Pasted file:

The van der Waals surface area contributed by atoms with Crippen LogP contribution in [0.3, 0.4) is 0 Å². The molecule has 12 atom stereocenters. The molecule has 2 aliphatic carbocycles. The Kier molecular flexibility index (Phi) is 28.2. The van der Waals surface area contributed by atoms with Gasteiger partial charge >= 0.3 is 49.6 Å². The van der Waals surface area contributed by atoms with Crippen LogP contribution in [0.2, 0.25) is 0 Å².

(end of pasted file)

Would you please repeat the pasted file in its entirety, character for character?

The van der Waals surface area contributed by atoms with Crippen LogP contribution in [0.3, 0.4) is 0 Å². The molecule has 12 atom stereocenters. The molecule has 2 aliphatic carbocycles. The Kier molecular flexibility index (Phi) is 28.2. The van der Waals surface area contributed by atoms with Gasteiger partial charge >= 0.3 is 49.6 Å². The van der Waals surface area contributed by atoms with Crippen LogP contribution in [0.2, 0.25) is 0 Å².